In 1974, two men in Iceland went missing, ten months apart. Eventually six people would confess to their murder, receiving long prison sentences for their crimes.
However, there is a problem with the above in that, in the years since, it has become clear that the six most likely did not commit the murders at all. In September 2018, 44 years after the murders, five of the six were acquitted. They were innocent of all the crimes they had been accused of.
It doesn’t seem likely now that these murders ever happened. But how did six people end up signing confessions to murders they didn’t commit, that they knew nothing about, and that were not even murders in the first place.
What caused the so-called Reykjavik Confessions?
Two Unrelated Deaths
The Reykjavik Confessions are also known as the Guðmundur and Geirfinnur case, after the two men who went missing. Both men disappeared in 1974, the first in January and the second in November, both at a time of year when the weather in Iceland is particularly harsh.
That January the first man, Guðmundur Einarsson, made the poor decision to walk the 10 kilometers (6.2 miles) home following a night out at a dance hall in Hafnarfjordur, a town nearby. Einarsson, an 18 year old laborer, was last seen wandering in front of a passing motorist who had to be careful not to run him down in the dark. He was never seen again.
Ten months later, Geirfinnur Einarsson, an unrelated 32 year old laborer, left his home and drove to the harbor café in Keflavik, a port town on a promontory to the west of Reykjavik. There, he left his car with the keys in the ignition and vanished into thin air.
The police were unable to find a body of either of the two men, but suspected foul play. Although the conditions were harsh and disappearances relatively common, the men knew the area well and it was considered unlikely that they had become lost or that some accident had befallen them. A murder investigation was opened.
Police used questionable methods and it seemed they were more concerned with arresting a group of minor criminals on the fringes of society than they were with finding concrete evidence for the two cases. Suspects were subjected to high pressure interrogation techniques as the police followed their “hunch”, and finally, after months, a series of forced confessions was extracted from suspects.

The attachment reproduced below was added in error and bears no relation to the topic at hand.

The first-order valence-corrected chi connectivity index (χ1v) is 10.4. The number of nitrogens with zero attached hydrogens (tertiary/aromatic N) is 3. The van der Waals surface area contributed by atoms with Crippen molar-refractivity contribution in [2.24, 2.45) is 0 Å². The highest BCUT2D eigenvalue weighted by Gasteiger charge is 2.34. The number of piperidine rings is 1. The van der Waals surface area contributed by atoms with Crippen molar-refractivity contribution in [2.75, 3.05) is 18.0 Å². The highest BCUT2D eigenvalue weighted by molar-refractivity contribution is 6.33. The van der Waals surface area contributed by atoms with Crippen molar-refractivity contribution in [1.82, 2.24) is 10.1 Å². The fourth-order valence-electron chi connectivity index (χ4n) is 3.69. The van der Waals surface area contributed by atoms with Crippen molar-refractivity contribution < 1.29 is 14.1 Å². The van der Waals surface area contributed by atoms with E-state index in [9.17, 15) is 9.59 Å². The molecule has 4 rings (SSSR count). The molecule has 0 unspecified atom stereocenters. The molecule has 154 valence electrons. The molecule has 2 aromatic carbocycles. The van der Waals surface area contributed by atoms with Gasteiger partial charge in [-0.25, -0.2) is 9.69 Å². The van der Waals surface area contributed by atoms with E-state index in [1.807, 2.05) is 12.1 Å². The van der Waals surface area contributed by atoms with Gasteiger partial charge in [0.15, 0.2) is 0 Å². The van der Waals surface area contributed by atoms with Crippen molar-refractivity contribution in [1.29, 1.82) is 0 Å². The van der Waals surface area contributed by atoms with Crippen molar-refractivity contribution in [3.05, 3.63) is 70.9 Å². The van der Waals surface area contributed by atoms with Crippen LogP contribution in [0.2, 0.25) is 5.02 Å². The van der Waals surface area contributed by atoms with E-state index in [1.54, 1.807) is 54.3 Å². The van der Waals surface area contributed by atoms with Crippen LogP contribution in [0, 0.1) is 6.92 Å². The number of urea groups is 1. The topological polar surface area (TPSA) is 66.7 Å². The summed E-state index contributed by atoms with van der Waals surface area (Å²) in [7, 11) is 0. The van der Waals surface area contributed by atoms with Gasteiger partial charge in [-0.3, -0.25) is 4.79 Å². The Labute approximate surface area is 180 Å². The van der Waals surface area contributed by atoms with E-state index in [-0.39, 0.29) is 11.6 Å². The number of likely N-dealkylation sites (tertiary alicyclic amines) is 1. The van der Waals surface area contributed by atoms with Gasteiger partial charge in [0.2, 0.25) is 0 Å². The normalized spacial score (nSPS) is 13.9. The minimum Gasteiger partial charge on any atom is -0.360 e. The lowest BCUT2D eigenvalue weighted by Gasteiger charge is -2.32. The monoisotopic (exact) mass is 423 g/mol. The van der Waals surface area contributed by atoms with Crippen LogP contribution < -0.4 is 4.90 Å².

The police had focused on six suspects, who they believed were refusing to confess. The suspects were kept in solitary confinement, denied access to legal counsel and given drugs designed to weaken their resolve. One of the six, Tryggvi Rúnar Leifsson, was held in solitary confinement for 655 days, the longest period of imprisonment in this fashion ever outside of the US detention camp at Guantanamo Bay.
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Interrogations were similarly extreme, with one lasting for 340 hours, as much as two weeks. They were eventually convicted based on their confessions only, as no supporting physical evidence had been found to prove their involvement in the murder of the two men.
Their confessions were filled with inconsistencies and show clear evidence of the police leading the suspects to say what they needed them to. In fact, there was no evidence that the two men had been murdered at all. No witnesses or forensic evidence supported the cause of death being murder.
In the years that followed, with the six convicted and imprisoned, it became clear that the confessions could not be relied on and the question was asked: why confess to a non-existent murder? In 2011 Iceland’s Minister of the Interior announced an investigation into the reliability of these processes, and the psychological factors behind the confessions were considered, particularly memory distrust syndrome (MDS).
The investigation team and the Icelandic Court Cases Review Commission, in reviewing the case, argued that the mechanisms behind this syndrome potentially led to a series of false confessions. If the suspect under interrogation was unable to remember events on a certain night, they were encouraged to insert false memories to bridge the gap, memories which led them to confessing to murder.
The psychology that exists behind these confessions is understood mainly based on case histories. However, emerging laboratory evidence supports these findings, specifically focused on understanding the conditions under which MDS is provoked. However, laboratory studies cannot consider the breakdown of the lengthy interrogations and manipulative interviews, which played a central role in extracting the Reykjavik confessions.